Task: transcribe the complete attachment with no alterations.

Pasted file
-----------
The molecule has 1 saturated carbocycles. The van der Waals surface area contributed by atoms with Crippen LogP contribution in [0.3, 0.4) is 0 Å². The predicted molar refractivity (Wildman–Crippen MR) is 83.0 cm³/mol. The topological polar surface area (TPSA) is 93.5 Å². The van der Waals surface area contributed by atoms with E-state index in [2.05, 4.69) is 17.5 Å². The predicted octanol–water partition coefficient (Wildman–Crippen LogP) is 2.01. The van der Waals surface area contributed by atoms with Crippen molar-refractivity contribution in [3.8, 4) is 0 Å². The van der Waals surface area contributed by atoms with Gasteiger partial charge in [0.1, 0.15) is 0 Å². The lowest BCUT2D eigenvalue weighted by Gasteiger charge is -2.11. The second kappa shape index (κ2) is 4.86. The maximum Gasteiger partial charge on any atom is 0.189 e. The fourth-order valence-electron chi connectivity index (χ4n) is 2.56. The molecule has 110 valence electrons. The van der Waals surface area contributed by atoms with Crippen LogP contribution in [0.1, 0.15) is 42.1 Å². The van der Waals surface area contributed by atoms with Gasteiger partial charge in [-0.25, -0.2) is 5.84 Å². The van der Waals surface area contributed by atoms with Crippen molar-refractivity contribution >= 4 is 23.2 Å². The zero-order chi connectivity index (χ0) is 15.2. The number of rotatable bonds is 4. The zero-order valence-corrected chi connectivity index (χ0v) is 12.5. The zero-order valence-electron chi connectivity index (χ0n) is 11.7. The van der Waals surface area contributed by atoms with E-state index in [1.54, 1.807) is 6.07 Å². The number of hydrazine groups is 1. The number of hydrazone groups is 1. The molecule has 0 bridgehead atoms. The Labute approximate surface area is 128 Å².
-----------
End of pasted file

The molecule has 1 saturated carbocycles. The van der Waals surface area contributed by atoms with Crippen LogP contribution in [0.3, 0.4) is 0 Å². The predicted molar refractivity (Wildman–Crippen MR) is 83.0 cm³/mol. The topological polar surface area (TPSA) is 93.5 Å². The van der Waals surface area contributed by atoms with E-state index in [2.05, 4.69) is 17.5 Å². The predicted octanol–water partition coefficient (Wildman–Crippen LogP) is 2.01. The van der Waals surface area contributed by atoms with Crippen molar-refractivity contribution in [3.8, 4) is 0 Å². The van der Waals surface area contributed by atoms with Gasteiger partial charge in [0.1, 0.15) is 0 Å². The lowest BCUT2D eigenvalue weighted by Gasteiger charge is -2.11. The second kappa shape index (κ2) is 4.86. The maximum Gasteiger partial charge on any atom is 0.189 e. The fourth-order valence-electron chi connectivity index (χ4n) is 2.56. The molecule has 110 valence electrons. The van der Waals surface area contributed by atoms with Crippen LogP contribution in [0.1, 0.15) is 42.1 Å². The van der Waals surface area contributed by atoms with Gasteiger partial charge in [-0.25, -0.2) is 5.84 Å². The van der Waals surface area contributed by atoms with Crippen molar-refractivity contribution >= 4 is 23.2 Å². The zero-order chi connectivity index (χ0) is 15.2. The number of rotatable bonds is 4. The zero-order valence-corrected chi connectivity index (χ0v) is 12.5. The zero-order valence-electron chi connectivity index (χ0n) is 11.7. The van der Waals surface area contributed by atoms with E-state index in [1.54, 1.807) is 6.07 Å². The number of hydrazine groups is 1. The number of hydrazone groups is 1. The molecule has 0 bridgehead atoms. The Labute approximate surface area is 128 Å².